Site-specific impacts on gene expression and behavior in fathead minnows (Pimephales promelas) exposed in situ to streams adjacent to sewage treatment plants

Natàlia Garcia-Reyero, Ira R. Adelman, Dalma Martinović, Li Liu, Nancy D. Denslow

Research output: Contribution to journalArticlepeer-review

35 Scopus citations


Background: Environmental monitoring for pharmaceuticals and endocrine disruptors in the aquatic environment traditionally employs a variety of methods including analytical chemistry, as well as a variety of histological and biochemical endpoints that correlate with the fish fitness. It is now clear that analytical chemistry alone is insufficient to identify aquatic environments that are compromised because these measurements do not identify the biologically available dose. The biological endpoints that are measured are important because they relate to known impairments; however, they are not specific to the contaminants and often focus on only a few known endpoints. These studies can be enhanced by looking more broadly at changes in gene expression, especially if the analysis focuses on biochemical pathways. The present study was designed to obtain additional information for well-characterized sites adjacent to sewage treatment plants in MN that are thought to be impacted by endocrine disruptors. Results: Here we examine five sites that have been previously characterized and examine changes in gene expression in fathead minnows (Pimephales promelas) that have been caged for 48 h in each of the aquatic environments. We find that the gene expression changes are characteristic and unique at each of the five sites. Also, fish exposed to two of the sites, 7 and 12, present a more aggressive behavior compared to control fish. Conclusion: Our results show that a short-term exposure to sewage treatment plant effluents was able to induce a site-specific gene expression pattern in the fathead minnow gonad and liver. The short-term exposure was also enough to affect fish sexual behavior. Our results also show that microarray analysis can be very useful at determining potential exposure to chemicals, and could be used routinely as a tool for environmental monitoring.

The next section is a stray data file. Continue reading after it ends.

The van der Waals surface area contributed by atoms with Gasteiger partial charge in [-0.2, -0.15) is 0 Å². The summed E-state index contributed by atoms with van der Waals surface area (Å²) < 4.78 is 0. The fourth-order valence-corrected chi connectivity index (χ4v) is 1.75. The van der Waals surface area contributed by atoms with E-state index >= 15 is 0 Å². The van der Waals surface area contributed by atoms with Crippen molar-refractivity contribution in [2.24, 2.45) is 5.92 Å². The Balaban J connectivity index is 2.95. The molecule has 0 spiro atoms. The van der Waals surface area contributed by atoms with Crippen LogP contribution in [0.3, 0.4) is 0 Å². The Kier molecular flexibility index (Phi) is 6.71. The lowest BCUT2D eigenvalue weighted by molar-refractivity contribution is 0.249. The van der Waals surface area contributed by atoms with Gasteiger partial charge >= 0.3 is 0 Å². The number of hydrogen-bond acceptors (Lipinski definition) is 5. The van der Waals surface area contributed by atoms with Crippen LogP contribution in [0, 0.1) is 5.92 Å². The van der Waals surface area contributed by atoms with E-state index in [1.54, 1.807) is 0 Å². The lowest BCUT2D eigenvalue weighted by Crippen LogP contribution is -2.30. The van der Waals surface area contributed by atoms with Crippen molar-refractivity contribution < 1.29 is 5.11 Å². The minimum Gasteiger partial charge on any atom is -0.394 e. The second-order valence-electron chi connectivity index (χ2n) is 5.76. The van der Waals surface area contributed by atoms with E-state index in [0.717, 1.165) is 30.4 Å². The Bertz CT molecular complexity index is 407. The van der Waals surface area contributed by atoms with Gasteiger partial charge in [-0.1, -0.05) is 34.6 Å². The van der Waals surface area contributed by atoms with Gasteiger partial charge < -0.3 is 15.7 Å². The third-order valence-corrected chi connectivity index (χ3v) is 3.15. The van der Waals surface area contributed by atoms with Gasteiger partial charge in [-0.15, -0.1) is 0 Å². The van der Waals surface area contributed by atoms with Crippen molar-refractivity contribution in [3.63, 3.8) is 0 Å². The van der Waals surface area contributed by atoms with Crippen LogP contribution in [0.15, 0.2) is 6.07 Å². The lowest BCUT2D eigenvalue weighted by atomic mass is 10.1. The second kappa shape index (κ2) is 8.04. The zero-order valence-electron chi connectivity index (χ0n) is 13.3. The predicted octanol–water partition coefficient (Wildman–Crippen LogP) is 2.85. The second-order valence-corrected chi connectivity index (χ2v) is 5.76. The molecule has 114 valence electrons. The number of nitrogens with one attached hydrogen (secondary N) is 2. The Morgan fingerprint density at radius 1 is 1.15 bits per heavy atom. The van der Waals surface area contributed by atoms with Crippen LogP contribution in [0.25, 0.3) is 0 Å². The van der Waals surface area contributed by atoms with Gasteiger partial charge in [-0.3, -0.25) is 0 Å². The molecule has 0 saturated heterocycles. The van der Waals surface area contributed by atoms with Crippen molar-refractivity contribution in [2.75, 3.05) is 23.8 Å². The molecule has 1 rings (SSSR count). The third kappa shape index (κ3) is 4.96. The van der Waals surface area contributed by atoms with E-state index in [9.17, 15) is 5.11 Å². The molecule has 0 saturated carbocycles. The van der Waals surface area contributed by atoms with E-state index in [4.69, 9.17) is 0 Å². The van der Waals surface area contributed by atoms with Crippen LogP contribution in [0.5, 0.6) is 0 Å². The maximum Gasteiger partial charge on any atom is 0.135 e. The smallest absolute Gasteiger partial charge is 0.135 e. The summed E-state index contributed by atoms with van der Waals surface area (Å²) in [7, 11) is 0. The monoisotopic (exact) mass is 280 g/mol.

Original languageEnglish (US)
Article number1471
Pages (from-to)S11
JournalBMC bioinformatics
Issue numberSUPPL. 11
StatePublished - Oct 8 2009
Externally publishedYes

ASJC Scopus subject areas

  • Structural Biology
  • Biochemistry
  • Molecular Biology
  • Computer Science Applications
  • Applied Mathematics


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